545687 Effects of BrøNsted Acid Site Density and Proximity in MFI and CHA Zeolites on Light Alkane Activation and Light Alkene Oligomerization Catalysis

Wednesday, June 5, 2019: 2:42 PM
Texas Ballroom EF (Grand Hyatt San Antonio)
Philip M. Kester, Young Gul Hur, Elizabeth E. Bickel, Fabio H. Ribeiro, Jeffrey T. Miller and Rajamani Gounder, Charles D. Davidson School of Chemical Engineering, Purdue University, West Lafayette, IN

Effects of Brønsted acid site density and proximity in MFI and CHA zeolites on light alkane activation and light alkene oligomerization catalysis

Philip M. Kester, Young Gul Hur, Elizabeth E. Bickel, Fabio H. Ribeiro, Jeffrey T. Miller, and Rajamani Gounder*

Charles D. Davidson School of Chemical Engineering, Purdue University, 480 Stadium Mall Drive, West Lafayette, IN 47907, USA


The activation of light alkanes to form alkenes, and subsequent oligomerization to heavier molecular weight hydrocarbons, provide a strategy for converting gases into liquids useful as transportation fuels. In the case of Brønsted acid zeolite catalysts (e.g., MFI), the proximity of framework Al atoms, which generate active H+ sites, has been proposed to influence monomolecular alkane activation turnover rates via polarization of kinetically-relevant carbonium ion transition states [1]. The sizes of primary crystallites and the density of framework Al atoms also influence the rates, selectivity, and deactivation during alkene oligomerization in Brønsted acid zeolites because longer diffusion paths and higher active site densities preferentially increase intracrystalline residence times of larger products [2]. The combined effects of crystallite size and Al content are reflected in a characteristic diffusion parameter, proportional to the volumetric density of H+ sites and the square of the characteristic diffusion length [2]. Although these structural properties are typically correlated in aluminosilicate MFI zeolite samples synthesized hydrothermally, they can be manipulated independently through alternative synthesis routes, such as discussed here through addition of B heteroatoms into synthesis solutions containing tetra-n-propylammonium (TPA+) and ethylenediamine (EDA) as structure directing agents (SDAs).

Crystallite sizes (0.3 – 10 μm) and Al density (0.1 – 0.2 × 10-3 mol Al g-1) of B-Al-MFI zeolites are independently varied by the addition of B to synthesis mixtures (Si/B = 2.6 – 13) containing TPA+ and EDA. The presence of different SDAs during crystallization also influence the siting of Al in zeolite frameworks [3]. Here, we provide evidence that the synthesis of B-Al-MFI zeolites (Si/Al = 50) from mixtures containing only TPA+ as the SDA contain both proximal and isolated Al, while those made from mixtures containing EDA and TPA+ contain predominantly isolated Al. Protons compensating framework B are weaker in acid strength (higher deprotonation energy [4]) than those compensating framework Al, requiring methods to discriminate and quantify protons at framework Al prior to interpreting catalytic phenomena on boroaluminosilicates. Temperature programmed desorption (TPD) of ammonia of B-Al-MFI after liquid-phase NH4+-exchange quantify all framework B and Al heteroatoms, but TPD performed after NH4-form B-Al-MFI were purged in flowing He (433 K), or after gas-phase NH3 adsorption (433 K) onto H-form B-Al-MFI, quantify only protons at framework Al atoms (H+Al) [5]. Methanol dehydration turnover rates on B-Al-MFI zeolites (415 K, per H+Al) measured in zero-order kinetic regimes, which are insensitive to acid strength and confinement, are identical to those measured on Al-MFI zeolites, validating these NH3 site titration protocols. Turnover rates (per H+Al) measured in first-order kinetic regimes, which are sensitive to differences in both acid strength and confinement [6], are lower on B-Al-MFI zeolites than those previously reported for Al-MFI zeolites [7], suggesting that Al is preferentially sited within larger MFI intersections (~0.7 nm) in boroaluminosilicate compositions. Among CHA zeolites, monomolecular propane cracking rates (748 K, per H+Al) increase with the fraction of proximal H+ sites, even among samples of fixed Al composition. We will also discuss the dependences of monomolecular propane activation rates (718-778 K) and of propene oligomerization rates (473-573 K) on H+Al proximity in MFI zeolites.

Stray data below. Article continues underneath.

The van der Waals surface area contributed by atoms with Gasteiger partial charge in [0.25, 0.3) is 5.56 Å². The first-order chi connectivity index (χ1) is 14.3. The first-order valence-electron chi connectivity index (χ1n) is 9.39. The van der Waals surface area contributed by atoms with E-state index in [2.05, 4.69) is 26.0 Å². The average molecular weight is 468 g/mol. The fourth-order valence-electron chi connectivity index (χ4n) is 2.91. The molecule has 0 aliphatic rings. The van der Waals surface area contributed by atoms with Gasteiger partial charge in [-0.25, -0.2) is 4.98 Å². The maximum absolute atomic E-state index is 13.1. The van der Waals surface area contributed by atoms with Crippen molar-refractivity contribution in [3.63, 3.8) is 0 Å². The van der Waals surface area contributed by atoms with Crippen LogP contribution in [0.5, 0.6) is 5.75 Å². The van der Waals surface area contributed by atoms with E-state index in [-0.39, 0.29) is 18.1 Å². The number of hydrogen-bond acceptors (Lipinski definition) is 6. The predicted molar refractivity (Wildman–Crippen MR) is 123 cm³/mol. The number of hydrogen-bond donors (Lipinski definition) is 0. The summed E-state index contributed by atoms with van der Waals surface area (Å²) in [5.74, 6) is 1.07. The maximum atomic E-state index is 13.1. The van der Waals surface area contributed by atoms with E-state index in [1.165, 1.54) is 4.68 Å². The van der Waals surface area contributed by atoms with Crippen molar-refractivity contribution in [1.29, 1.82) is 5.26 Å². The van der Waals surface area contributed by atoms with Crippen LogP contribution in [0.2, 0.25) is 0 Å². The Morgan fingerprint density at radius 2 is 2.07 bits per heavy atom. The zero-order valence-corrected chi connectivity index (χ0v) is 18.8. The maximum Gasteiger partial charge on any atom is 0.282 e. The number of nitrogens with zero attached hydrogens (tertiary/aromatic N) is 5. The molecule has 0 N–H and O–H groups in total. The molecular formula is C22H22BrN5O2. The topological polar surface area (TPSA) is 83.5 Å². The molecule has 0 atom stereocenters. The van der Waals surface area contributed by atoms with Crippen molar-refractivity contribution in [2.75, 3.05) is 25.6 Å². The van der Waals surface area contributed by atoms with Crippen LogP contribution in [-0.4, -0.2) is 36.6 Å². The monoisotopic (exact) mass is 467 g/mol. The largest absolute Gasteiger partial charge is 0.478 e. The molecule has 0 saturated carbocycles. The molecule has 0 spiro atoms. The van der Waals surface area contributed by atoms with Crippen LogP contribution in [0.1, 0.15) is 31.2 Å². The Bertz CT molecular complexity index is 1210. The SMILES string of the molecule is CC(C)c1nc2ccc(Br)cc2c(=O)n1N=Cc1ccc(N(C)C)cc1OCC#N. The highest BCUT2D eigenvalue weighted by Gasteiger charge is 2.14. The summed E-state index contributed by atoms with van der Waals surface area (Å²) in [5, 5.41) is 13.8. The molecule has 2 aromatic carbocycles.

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[4] Jones, A. J., Carr, R. T., Zones, S. I., Iglesia, E. J. Catal. 312 (2014) 58-68.

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[7] Di Iorio, J. R., Nimlos, C. T., Gounder, R. ACS Catal. 7 (2017) 6663-6674.

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